Parliamentary Reply by Minister for the Environment and Water Resources Masagos Zulkifli on Climate Change
Mr Seah Kian Peng: To ask the Minister for the Environment and Water Resources (a) how are Singapore’s efforts to manage this year’s climate change proceeding; (b) whether such efforts are sufficient in light of the forecast by the Climate Prediction Centre of the US National Oceanic and Atmospheric Administration of a 70 per cent chance that El Nino will develop during end-2018; and (c) what countermeasures will Singapore adopt should El Nino develop.
Reply by Minister:
Climate change poses existential challenges for Singapore as an island city-state. In 2016, we published our Climate Action Plan which outlines Singapore’s long-term strategy to mitigate and adapt to climate change. We continue to build on these plans.
This year, we announced the introduction of a carbon tax which will take effect from 2019. This tax will incentivise emissions reduction across the economy and encourage our companies to adopt more energy efficient practices as we transition to a low-carbon future.
We have also made progress in adapting Singapore to the potential impacts of climate change. In June, we opened Singapore’s third desalination plant in Tuas, and two more are currently under development. These weather-resilient sources will contribute to our water resilience as we continue to diversify our water supply. To prepare for warmer temperatures, agencies have put in place precautionary guidelines for groups that are at higher risk of heat injury, such as outdoor workers. Across government, agencies will continue to take steps to build a carbon-efficient and climate-resilient Singapore.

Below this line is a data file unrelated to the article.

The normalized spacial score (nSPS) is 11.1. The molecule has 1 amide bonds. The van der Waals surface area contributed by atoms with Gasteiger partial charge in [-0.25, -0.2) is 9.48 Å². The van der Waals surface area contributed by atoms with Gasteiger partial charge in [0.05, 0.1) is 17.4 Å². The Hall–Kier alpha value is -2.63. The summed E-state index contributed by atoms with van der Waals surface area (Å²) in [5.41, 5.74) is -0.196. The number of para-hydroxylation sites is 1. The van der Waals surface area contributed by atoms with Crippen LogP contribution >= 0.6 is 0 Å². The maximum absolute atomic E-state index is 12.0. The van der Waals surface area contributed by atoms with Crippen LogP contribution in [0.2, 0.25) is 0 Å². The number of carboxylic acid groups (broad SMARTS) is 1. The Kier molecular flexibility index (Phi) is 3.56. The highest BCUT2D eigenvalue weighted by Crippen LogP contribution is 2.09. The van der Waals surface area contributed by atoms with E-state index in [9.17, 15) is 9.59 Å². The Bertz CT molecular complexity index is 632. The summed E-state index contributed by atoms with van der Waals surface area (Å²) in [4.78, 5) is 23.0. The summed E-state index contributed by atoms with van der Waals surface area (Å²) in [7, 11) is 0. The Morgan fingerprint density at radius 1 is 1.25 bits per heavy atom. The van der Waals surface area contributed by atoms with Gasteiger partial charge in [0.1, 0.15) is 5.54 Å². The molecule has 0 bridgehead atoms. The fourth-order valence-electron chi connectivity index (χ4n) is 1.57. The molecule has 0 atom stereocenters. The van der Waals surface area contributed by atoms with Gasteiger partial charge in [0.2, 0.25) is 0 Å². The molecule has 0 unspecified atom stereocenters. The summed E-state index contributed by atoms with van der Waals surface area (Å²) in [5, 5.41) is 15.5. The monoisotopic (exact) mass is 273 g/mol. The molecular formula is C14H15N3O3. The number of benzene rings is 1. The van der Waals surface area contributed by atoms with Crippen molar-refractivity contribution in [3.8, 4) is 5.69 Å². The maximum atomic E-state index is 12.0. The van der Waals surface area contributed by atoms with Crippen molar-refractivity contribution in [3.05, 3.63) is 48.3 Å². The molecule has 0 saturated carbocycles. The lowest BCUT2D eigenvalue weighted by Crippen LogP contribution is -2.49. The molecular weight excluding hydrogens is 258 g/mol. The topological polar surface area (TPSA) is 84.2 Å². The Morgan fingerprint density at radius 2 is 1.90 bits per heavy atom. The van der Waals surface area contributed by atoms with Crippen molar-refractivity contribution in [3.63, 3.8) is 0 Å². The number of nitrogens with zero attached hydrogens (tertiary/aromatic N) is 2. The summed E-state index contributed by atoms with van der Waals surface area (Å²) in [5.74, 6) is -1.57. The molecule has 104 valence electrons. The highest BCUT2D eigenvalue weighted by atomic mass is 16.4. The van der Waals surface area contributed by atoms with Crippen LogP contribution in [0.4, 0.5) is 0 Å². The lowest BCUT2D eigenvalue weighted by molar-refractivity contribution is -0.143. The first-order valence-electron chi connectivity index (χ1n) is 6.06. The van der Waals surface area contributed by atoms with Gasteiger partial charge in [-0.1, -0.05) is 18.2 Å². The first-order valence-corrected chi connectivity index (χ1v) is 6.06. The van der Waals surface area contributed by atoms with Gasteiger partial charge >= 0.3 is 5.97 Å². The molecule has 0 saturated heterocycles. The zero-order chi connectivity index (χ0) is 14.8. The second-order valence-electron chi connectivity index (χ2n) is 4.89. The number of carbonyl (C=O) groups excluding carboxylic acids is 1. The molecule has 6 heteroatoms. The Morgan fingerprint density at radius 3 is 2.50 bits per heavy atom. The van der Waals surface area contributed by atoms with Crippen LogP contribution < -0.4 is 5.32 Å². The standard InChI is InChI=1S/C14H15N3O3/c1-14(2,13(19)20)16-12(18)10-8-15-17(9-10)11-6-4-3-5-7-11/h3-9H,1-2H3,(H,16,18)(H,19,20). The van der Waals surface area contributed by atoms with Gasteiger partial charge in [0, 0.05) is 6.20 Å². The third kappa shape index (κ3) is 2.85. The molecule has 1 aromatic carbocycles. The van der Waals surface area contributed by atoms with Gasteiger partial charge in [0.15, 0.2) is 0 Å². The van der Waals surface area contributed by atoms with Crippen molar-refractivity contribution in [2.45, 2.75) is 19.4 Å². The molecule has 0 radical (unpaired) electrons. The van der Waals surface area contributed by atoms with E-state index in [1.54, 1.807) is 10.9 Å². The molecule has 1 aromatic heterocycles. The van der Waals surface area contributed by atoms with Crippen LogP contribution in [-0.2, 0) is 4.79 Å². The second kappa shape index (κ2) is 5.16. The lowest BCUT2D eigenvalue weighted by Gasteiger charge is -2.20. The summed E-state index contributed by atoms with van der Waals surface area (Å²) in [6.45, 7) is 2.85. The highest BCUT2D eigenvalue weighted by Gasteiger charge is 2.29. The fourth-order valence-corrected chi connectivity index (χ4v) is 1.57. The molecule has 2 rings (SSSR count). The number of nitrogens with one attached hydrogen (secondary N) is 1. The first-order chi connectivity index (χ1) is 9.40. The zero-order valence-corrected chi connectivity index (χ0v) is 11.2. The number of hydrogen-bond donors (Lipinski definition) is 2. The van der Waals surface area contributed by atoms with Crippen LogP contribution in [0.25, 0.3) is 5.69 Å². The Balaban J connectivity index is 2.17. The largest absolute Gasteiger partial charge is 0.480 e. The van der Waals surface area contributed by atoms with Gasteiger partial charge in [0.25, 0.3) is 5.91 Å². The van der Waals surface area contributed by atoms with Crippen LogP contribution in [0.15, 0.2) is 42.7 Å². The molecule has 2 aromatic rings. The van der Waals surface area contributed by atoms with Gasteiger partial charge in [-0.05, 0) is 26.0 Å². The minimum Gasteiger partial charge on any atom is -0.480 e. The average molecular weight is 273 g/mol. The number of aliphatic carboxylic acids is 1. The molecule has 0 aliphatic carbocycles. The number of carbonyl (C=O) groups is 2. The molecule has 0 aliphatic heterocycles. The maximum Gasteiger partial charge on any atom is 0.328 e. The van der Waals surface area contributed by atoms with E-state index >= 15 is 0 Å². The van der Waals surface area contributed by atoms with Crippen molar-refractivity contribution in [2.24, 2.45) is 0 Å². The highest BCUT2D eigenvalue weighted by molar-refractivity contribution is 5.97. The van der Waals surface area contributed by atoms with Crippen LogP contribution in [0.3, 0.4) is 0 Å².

But climate action cannot be the sole undertaking of the government. Everyone must participate in this effort. This is why we have designated 2018 as the Year of Climate Action, to raise our national consciousness of climate change and galvanise ground-up action for a sustainable Singapore. So far, more than 250,000 individuals, organisations, and educational institutions have made Climate Action pledges. We are encouraged by their commitment and hope this momentum continues beyond 2018.
The Meteorological Service Singapore (MSS) assesses that there is a 60-70 per cent chance of a weak El Niño developing late in the year. Should the El Niño occur, it is not likely to have a significant impact on rainfall patterns in Singapore and the nearby region, due to its expected weak intensity and late development during the year-end rainy season. We do not expect a repeat of the strong El Niño event experienced in 2015/2016, which was one of the strongest in recent history and led to significantly reduced rainfall in Singapore. The MSS will continue to monitor developments and provide relevant alerts to the public and relevant agencies.
Source: National Archives of Singapore